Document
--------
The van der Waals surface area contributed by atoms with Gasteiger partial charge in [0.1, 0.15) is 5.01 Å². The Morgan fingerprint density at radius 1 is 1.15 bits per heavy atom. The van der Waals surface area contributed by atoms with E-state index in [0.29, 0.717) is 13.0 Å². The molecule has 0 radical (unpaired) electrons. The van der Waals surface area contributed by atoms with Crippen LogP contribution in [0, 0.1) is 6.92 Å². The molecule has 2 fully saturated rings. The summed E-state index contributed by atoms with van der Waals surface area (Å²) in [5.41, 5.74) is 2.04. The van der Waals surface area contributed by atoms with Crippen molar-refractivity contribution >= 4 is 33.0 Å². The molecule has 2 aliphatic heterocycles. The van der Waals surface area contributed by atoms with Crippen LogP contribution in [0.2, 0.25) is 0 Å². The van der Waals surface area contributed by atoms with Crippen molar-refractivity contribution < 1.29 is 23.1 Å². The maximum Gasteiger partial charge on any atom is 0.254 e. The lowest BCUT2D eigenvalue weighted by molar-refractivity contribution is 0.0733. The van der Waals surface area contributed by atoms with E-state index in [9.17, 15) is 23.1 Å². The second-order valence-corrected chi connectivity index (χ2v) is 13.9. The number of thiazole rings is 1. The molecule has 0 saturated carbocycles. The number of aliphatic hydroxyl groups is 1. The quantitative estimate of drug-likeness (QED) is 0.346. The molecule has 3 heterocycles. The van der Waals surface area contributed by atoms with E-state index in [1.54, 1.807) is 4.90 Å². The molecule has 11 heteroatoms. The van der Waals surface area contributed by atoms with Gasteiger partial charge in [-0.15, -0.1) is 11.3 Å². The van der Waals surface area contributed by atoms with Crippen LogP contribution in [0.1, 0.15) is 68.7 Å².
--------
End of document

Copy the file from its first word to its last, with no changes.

The van der Waals surface area contributed by atoms with Gasteiger partial charge in [0.1, 0.15) is 5.01 Å². The Morgan fingerprint density at radius 1 is 1.15 bits per heavy atom. The van der Waals surface area contributed by atoms with E-state index in [0.29, 0.717) is 13.0 Å². The molecule has 0 radical (unpaired) electrons. The van der Waals surface area contributed by atoms with Crippen LogP contribution in [0, 0.1) is 6.92 Å². The molecule has 2 fully saturated rings. The summed E-state index contributed by atoms with van der Waals surface area (Å²) in [5.41, 5.74) is 2.04. The van der Waals surface area contributed by atoms with Crippen molar-refractivity contribution >= 4 is 33.0 Å². The molecule has 2 aliphatic heterocycles. The van der Waals surface area contributed by atoms with Crippen LogP contribution in [0.2, 0.25) is 0 Å². The van der Waals surface area contributed by atoms with Crippen molar-refractivity contribution < 1.29 is 23.1 Å². The maximum Gasteiger partial charge on any atom is 0.254 e. The lowest BCUT2D eigenvalue weighted by molar-refractivity contribution is 0.0733. The van der Waals surface area contributed by atoms with E-state index in [9.17, 15) is 23.1 Å². The second-order valence-corrected chi connectivity index (χ2v) is 13.9. The number of thiazole rings is 1. The molecule has 0 saturated carbocycles. The number of aliphatic hydroxyl groups is 1. The quantitative estimate of drug-likeness (QED) is 0.346. The molecule has 3 heterocycles. The van der Waals surface area contributed by atoms with E-state index in [1.54, 1.807) is 4.90 Å². The molecule has 11 heteroatoms. The van der Waals surface area contributed by atoms with Gasteiger partial charge in [-0.15, -0.1) is 11.3 Å². The van der Waals surface area contributed by atoms with Crippen LogP contribution in [0.1, 0.15) is 68.7 Å².